Kevin Trinh ’19 Awarded NASA Grant for His Research into the Past of a Jupiter Moon

By Angela McKenzie ’23

Since the fourth grade, Kevin Trinh has been fascinated by distant planets and their icy moons. Now a PhD student at Arizona State University, he’s been granted the opportunity to fulfill a lifelong interest in space, planetary science, and the hunt for life beyond Earth.

Kevin Trinh ’19 in a hard hat
Trinh exploring a lava river cave in Flagstaff, Arizona.

Earlier this month, Trinh was awarded the Future Investigators in NASA Earth and Space Science and Technology (FINESST) grant, which gives researchers and their advisors $135,000 over a three-year period. 

Established in 2019, FINESST grants support graduate students in the field of Earth and space sciences whose research goals align with NASA’s principle objectives. Last year, just 34 out of 246 FINESST applicants in the planetary science division were awarded funding. 

For the past year, Trinh has been working with his PhD advisor, Joe O’Rourke, an assistant professor at Arizona State University’s School of Earth and Space Exploration. O’Rourke studies the long-term evolution of planets. Trinh’s current research more narrowly focuses on the structural and thermal evolution of Europa, one of Jupiter’s many moons.

Europa "has an ice shell that is much thicker than Antarctica, though the exact thickness of Europa's ice shell is still an active area of research. Beneath the ice shell is a subsurface water ocean," Trinh described. "The ocean plus ice shell combined is probably over 100 kilometers. Beneath the hydrosphere is a silicate or rocky mantle and what we believe to be a metallic core. My goal is to model how Europa evolved over time."

Kevin Trinh ’19 in a San Francisco volcanic field
Trinh at the San Francisco volcanic field in Arizona.

With the FINESST funding, Trinh plans to develop code to model geophysical aspects of Europa. He will also take a geochemical approach and consider the consequences of Europa's deep interior evolution on ocean habitability. These models should provide a better sense of how Europa evolved over millions of years, and perhaps aid in the effort to detect potential lifeforms in its ocean.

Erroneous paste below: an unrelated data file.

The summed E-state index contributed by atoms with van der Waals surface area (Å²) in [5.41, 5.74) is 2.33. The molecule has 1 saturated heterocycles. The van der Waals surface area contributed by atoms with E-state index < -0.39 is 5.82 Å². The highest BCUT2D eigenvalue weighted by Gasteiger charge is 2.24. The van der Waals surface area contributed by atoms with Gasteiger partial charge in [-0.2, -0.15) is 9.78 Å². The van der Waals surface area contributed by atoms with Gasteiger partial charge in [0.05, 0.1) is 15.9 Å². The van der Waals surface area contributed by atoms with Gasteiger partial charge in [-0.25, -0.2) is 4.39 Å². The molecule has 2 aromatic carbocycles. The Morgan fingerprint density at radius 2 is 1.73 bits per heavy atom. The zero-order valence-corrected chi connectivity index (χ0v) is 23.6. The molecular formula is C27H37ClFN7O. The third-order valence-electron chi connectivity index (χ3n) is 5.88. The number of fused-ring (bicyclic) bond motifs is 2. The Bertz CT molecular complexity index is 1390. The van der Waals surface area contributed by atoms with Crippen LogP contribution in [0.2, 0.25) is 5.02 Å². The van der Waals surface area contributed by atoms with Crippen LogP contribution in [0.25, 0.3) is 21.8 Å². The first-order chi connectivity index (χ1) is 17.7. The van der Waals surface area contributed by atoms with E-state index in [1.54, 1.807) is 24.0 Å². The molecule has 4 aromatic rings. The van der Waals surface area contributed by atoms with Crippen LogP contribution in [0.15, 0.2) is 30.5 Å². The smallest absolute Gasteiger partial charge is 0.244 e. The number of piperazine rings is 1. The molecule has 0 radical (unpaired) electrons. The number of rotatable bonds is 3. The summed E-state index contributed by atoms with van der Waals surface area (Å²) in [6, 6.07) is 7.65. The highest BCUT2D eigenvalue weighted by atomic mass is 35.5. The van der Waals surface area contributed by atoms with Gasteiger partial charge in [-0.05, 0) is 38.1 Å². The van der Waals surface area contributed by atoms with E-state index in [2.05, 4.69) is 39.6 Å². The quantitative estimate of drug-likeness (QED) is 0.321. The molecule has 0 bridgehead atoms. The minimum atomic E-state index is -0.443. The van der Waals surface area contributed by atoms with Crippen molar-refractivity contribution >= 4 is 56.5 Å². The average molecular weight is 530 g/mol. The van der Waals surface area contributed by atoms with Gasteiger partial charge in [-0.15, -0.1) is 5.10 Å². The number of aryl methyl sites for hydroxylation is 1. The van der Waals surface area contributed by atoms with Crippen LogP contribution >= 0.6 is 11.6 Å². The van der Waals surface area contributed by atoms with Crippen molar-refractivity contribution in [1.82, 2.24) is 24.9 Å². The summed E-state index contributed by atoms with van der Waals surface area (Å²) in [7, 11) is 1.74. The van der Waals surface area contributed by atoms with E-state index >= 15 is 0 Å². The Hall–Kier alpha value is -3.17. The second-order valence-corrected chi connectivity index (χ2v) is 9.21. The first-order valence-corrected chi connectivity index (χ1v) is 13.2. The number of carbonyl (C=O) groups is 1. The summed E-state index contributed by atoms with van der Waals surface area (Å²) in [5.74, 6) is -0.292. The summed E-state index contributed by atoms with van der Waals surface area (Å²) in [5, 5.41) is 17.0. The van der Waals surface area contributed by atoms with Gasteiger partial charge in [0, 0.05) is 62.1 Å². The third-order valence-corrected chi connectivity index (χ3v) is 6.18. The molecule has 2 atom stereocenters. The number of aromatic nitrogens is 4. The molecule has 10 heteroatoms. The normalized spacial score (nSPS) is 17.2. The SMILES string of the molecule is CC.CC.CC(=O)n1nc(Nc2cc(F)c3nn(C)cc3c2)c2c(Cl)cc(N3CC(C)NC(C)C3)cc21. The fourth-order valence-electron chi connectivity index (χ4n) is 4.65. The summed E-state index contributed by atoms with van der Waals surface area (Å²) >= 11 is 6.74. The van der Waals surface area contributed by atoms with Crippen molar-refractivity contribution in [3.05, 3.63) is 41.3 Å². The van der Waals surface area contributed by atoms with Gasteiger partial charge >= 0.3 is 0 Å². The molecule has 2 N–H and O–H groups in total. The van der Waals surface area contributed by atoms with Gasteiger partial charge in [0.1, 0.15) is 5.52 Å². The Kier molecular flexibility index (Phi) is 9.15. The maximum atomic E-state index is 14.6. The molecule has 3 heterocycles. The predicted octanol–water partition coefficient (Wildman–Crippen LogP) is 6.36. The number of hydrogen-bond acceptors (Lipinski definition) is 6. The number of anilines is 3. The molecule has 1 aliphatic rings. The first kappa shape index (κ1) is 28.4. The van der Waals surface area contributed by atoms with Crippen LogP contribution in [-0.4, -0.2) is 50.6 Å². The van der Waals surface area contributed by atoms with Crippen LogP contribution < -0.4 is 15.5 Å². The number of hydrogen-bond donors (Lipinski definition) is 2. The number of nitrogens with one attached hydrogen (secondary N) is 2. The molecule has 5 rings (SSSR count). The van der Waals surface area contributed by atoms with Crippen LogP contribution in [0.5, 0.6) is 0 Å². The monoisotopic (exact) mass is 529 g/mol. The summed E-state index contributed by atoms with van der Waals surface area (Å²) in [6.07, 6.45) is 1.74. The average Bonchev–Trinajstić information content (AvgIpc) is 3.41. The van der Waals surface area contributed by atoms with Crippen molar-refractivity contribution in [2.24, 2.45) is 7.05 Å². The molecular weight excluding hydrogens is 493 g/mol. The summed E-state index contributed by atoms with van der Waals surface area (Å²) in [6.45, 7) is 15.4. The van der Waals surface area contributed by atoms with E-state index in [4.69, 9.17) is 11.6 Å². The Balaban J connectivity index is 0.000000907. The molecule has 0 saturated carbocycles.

“Another reason why Europa is very interesting is because it has very high astrobiological potential—it has lots of water, Earth-like temperature and pressure conditions at the seafloor, and salt. There might be life in Europa’s oceans, but until we actually get inside of the ocean, it’s going to be hard to know. So right now we’re trying to figure out how habitable the ocean, itself, is.”

Although the NASA grant specifically funds Trinh’s Europa research, he expressed aspirations that his models could be applicable to other icy moons. “Enceladus, for instance, is a moon of Saturn about the size of Arizona, but it also has an ice shell and a subsurface ocean underneath. It will be very interesting to see how Enceladus has changed over time,” he said.

A crater hike
The S P Crater in the San Francisco volcanic field of Flagstaff, Arizona.

A Path to Geophysics and Planetary Science

While Trinh attributes his original passion for astronomy to reading lots of space books in elementary school, he says both his undergraduate education and research experiences studying Earth science at Bowdoin and Brown University were key to getting him to where he is today. 

“I really like how people approach problems in the Earth sciences, and a lot of geophysics research in the Earth sciences is really similar to the research in the planetary sciences,” he said. “So I can take methods from my geophysics experiences in undergraduate school and apply them to what I was interested in as a kid, which was icy moons.”

His advice to current Bowdoin students is to take the time to explore their interests and to take many different types of classes. “Don’t feel rushed to get to any one stage of your career early in your life,” he said. Before going to graduate school, he added, “the best thing you can do is just know what kind of subjects really resonate with you.” 

But when someone finally does get to the point of selecting a graduate school, Trinh recommends seeking programs that are supportive. “A little bit of advice that I usually give people is that you want to be in an environment where the people you work with, including your mentors and your peers, are invested in your success,” he said. “That is worth more than any prestige or anything that you can find.”